Forget me not: What you must always remember in Triage Nursing
Lydia is scheduled for a return demonstration on Triage nursing the following day. Last week they were assigned to research all about triage and tomorrow will be their judgment day. However, she still has a little trouble trying to grasp the concept. What are some of the things should she always remember in Triage Nursing?
- The primary role of a triage nurse is to make a first assessment on any incoming patients to the emergency room.
Triage nurses must be efficient when it comes to prioritizing since it is their job to make quick decisions about the priority of admission as a means of determining the order in which patients will receive treatment. Always prioritize injuries in accordance with need.
- Time is precious
The assessment of a patient’s mental and physical conditions that you perform on the job will need to be done rapidly and appropriately, as time management is one of the most important aspects of working as a triage nurse.
In a short span of time, triage nurses should be able to identify the core medical issue affecting the patient, write down any relevant medical history, identify whether the patient suffers from any allergies or is currently taking medications and measure a number of metrics, including weight, height, blood pressure, heart rate and body temperature.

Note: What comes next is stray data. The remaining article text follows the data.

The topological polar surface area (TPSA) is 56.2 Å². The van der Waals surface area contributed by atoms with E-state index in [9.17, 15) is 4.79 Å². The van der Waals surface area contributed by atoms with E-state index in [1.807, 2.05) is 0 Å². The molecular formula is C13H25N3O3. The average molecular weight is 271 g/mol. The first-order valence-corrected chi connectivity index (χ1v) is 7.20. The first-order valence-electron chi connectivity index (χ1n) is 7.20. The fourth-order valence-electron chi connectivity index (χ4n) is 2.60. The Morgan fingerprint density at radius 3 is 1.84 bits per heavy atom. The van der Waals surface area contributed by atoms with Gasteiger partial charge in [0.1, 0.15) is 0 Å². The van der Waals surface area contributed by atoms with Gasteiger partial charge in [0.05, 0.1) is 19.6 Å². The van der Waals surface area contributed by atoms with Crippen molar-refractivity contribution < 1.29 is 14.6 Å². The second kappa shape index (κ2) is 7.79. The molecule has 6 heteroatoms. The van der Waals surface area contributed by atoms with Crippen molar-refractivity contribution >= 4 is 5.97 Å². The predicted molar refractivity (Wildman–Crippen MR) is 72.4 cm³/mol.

- Priority levels include low priority, high priority, very high priority and highest priority
When sorting patients, the priority level that a patient falls into all depends on where their injury has been sustained with any injury to the face, chest, neck or cardiovascular areas classified as highest priority. It’s up to a triage nurse to determine this.
- Triage must be performed by a Registered Nurse
Triage is an independent nursing role and vital to patient safety and the efficient delivery of emergency care. Clinical decisions made by triage nurses require multifaceted cognitive process and the Triage Nurse must establish the capacity for critical thinking in environments where available data is limited, partial or unclear.
- Triage nurses must be competent
Registered nurses performing triage must be suitably trained and have demonstrated competency in triage. General nursing education does not adequately prepare the emergency nurse for the complexities of the triage nurse role.
Emergency nurses should complete a standardized triage education course that includes a didactic component and a clinical orientation with a preceptor prior to being assigned triage duties. Staff being trained to undertake triage must be adequately supervised by one who has demonstrated competency in triage.
- Appropriate documentation
Documentation of the patient’s admission (including triage notes) should make reference to the following:
- Date and time of assessment
- Name of attending triage nurse
- Presenting complaint
- Relevant history
- Relevant assessment findings
- Allocated triage category
- If re-triage is necessary the re-triaged ATS along with time &reason for this.
- Assessment and any diagnostic, first aid or other treatment measure provided
- Discharge plan if the patient is discharged from triage or emergency